Secondly, Chapek says Rise of the Resistance-style attractions is what could happen going forward. This is good news for almost everyone. I'm sure there's a group of people out there that hate Rise, but the majority of people I've come across were absolutely blown away by it.

Going outside of the conference, the Roy D. Moore Disney S.E.A. Disney+ series was almost certainly greenlit by Chapek. The fact the villain of most Disney fanatics greenlit a show that sounds like a pipe dream should not go unnoticed.

Ultimately, time will show what will actually happen. I'm not suggesting you should become a Chapek fanboy by any means, but I would be cautiously optimistic at the very least.
First of all, thank you for defending on Bob Chapek's behalf. But, after hearing about his interviews and his blunder on when Splash Mountain opens, I'm afraid this will not end well for Chapek. I want to give him a chance without passing judgement, but I have a feeling he might get Disney bankrupt if he doesn't shape up. I would suggest find another CEO like, oh, I don't know, Josh D'Amaro, maybe? I don't know. I'm just concern for Disney dealing with Chapek.
 

SplashZander

Well-Known Member
Original Poster
First of all, thank you for defending on Bob Chapek's behalf. But, after hearing about his interviews and his blunder on when Splash Mountain opens, I'm afraid this will not end well for Chapek. I want to give him a chance without passing judgement, but I have a feeling he might get Disney bankrupt if he doesn't shape up. I would suggest find another CEO like, oh, I don't know, Josh D'Amaro, maybe? I don't know. I'm just concern for Disney dealing with Chapek.
Forgot I made this thread.

While I originally made this thread to stir the pot out of boredom, I legitimately don’t think Chapek puts TWDC at risk of bankruptcy. Most people just complain that he’s pure business with zero creativity, which might not be a long term recipe for success, but it’s also not a path to immediately failure.
 

The_Jobu

Well-Known Member
Since the moment Chapek was announced as CEO, he was greeted by almost overwhelming negativity on these boards. There's no denying that he has made questionable decisions, especially in the eyes of Disney purists, but he probably has done more good than bad.

One of the more major complaints of Chapek is IP integration but I'm not going to open up that can of worms.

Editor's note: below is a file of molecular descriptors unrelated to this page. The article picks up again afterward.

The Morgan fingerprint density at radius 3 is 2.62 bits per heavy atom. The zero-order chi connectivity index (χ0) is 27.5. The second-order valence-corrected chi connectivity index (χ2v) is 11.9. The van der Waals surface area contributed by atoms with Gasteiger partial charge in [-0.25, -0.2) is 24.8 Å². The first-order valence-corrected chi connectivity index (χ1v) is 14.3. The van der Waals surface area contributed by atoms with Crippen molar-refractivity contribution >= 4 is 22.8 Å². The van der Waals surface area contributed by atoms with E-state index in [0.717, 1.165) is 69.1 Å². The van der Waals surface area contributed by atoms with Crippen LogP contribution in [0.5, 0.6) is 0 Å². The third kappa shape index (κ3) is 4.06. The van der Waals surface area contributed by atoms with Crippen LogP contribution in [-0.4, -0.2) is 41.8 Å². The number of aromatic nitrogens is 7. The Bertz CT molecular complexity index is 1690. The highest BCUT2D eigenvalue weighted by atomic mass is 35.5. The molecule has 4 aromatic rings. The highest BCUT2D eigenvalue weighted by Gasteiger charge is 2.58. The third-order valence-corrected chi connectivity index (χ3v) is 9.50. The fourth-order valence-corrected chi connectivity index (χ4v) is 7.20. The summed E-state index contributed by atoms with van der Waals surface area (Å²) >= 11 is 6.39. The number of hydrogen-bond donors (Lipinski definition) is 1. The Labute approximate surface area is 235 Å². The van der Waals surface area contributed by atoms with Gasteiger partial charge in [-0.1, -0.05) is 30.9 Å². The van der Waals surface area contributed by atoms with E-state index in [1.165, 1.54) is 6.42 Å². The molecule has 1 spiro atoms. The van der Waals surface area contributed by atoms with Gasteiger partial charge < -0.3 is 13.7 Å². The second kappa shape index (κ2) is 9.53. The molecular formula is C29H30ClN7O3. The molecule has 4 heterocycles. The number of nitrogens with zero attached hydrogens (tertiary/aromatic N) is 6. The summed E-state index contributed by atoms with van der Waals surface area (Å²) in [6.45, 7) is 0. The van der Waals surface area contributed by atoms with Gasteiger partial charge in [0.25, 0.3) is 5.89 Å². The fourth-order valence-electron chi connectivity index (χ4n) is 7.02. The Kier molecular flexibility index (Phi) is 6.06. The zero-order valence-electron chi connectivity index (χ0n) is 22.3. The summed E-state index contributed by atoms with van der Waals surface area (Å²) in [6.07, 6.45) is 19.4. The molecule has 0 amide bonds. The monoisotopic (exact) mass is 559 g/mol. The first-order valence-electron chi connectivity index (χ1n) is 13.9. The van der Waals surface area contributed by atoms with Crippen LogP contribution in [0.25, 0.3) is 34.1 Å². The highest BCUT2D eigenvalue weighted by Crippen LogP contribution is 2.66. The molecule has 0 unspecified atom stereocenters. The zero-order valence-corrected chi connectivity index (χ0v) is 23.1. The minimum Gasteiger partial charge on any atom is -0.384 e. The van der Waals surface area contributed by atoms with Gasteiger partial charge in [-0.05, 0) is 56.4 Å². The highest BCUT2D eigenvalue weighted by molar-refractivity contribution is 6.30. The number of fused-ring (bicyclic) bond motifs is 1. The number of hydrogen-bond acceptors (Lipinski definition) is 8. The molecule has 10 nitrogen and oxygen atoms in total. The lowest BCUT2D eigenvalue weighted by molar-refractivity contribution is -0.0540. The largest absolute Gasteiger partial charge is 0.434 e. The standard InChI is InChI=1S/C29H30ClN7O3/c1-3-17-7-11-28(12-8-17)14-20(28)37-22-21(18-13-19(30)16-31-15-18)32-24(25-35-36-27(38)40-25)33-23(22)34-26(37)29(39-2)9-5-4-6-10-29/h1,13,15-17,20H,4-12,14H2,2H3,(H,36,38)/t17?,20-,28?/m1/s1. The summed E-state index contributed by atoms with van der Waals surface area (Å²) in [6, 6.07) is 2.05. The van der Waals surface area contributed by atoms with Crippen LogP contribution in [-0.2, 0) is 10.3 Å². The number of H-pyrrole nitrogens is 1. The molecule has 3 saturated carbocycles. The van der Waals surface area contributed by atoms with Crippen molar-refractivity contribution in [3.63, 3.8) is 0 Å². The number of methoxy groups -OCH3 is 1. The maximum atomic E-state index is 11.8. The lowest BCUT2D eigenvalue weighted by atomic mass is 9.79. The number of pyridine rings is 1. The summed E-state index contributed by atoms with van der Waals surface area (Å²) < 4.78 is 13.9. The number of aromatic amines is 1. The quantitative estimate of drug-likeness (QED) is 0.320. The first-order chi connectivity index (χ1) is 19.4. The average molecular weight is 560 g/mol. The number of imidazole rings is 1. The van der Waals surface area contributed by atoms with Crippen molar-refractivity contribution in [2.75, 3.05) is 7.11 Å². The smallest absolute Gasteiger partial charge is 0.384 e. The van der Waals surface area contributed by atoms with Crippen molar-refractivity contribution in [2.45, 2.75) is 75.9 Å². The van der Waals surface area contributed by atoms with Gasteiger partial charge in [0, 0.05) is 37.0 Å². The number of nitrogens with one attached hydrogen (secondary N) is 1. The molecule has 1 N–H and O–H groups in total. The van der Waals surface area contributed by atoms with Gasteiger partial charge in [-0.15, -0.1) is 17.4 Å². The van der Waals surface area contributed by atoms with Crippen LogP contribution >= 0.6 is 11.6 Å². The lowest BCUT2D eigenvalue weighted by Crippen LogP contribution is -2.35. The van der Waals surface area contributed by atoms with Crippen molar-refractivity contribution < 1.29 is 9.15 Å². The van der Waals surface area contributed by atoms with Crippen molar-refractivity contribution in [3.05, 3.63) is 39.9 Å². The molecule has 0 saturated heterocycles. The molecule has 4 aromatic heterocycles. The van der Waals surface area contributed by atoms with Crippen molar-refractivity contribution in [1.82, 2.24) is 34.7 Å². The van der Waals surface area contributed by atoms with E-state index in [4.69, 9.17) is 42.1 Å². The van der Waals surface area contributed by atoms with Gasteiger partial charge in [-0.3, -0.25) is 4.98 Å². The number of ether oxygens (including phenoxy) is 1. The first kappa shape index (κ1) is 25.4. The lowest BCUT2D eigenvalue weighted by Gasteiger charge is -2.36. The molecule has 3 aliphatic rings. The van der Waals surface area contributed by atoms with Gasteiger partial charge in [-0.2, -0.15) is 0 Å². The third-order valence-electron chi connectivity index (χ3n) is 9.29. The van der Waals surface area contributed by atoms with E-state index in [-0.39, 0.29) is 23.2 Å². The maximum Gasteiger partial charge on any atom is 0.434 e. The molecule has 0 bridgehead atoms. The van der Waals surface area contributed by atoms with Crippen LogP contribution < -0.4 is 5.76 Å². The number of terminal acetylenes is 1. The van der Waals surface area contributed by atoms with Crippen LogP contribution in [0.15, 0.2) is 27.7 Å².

On the board, many considered Galaxy's Edge a failure, or at the very least, a letdown in the eyes of the company and guests.

Here was Chapek at a conference:

"One is really about more immersive storytelling, using technology to better tell a story, increase the sense of realism without having the technology be apparent. And you are and I, before we started, were chatting up, the Galaxy's Edge, the Star Wars Land, and the Rise of the Resistance. And that is a perfect example of using technology to tell a story. There's a million lines of code in that in that program that runs Rise of the Resistance, which makes it extremely complicated, but it also makes it extremely immersive storytelling. And so we imagine that that's sort of the world going forward."

There are two primary noteworthy things in this excerpt. The first is in the first sentence where he outlines using technology without "having the technology be apparent." Admittingly, it is very ironic given the current Harmonious oil rigs be the most apparent use of technology possible, but it is still a good thing to hear.

Secondly, Chapek says Rise of the Resistance-style attractions is what could happen going forward. This is good news for almost everyone. I'm sure there's a group of people out there that hate Rise, but the majority of people I've come across were absolutely blown away by it.

Going outside of the conference, the Roy D. Moore Disney S.E.A. Disney+ series was almost certainly greenlit by Chapek. The fact the villain of most Disney fanatics greenlit a show that sounds like a pipe dream should not go unnoticed.

Ultimately, time will show what will actually happen. I'm not suggesting you should become a Chapek fanboy by any means, but I would be cautiously optimistic at the very least.

A bold take! I compliment you for putting yourself out there.

I must say I disagree however. Despite the controversies of IP everywhere, attraction "sanitizing", the Studios ... My biggest bugbear about the parks has always been penny pinching at the expense of guest experience, and perhaps it's subjective but that paradigm seems to have sky rocket after Chapek took over. Mentally, that's a gripe I cant just get over. What really clinched my opinion of him was when he announced Park reservations are here to stay. This, in my opinion, is completely unacceptable and the perfect example of savings over experience. I understand the need for the system currently, managing park limits, etc. But when things eventually recover the only reason to keep the system is that it allows Disney to see exactly how many people will be arriving and schedule the lowest bearable number of CMs. Not only does this itself hurt guest experience in the park (the amazing @lentesta posted an analysis a while ago proving that Disney will micromanage ride staffing, making wait times longer than they'd normally be), but it's an incredible inconvenience to have to plan out months in advance exactly which park you want to go to, with no flexibility.

Hmmm... got a little ranty there. Ah well, interesting topic.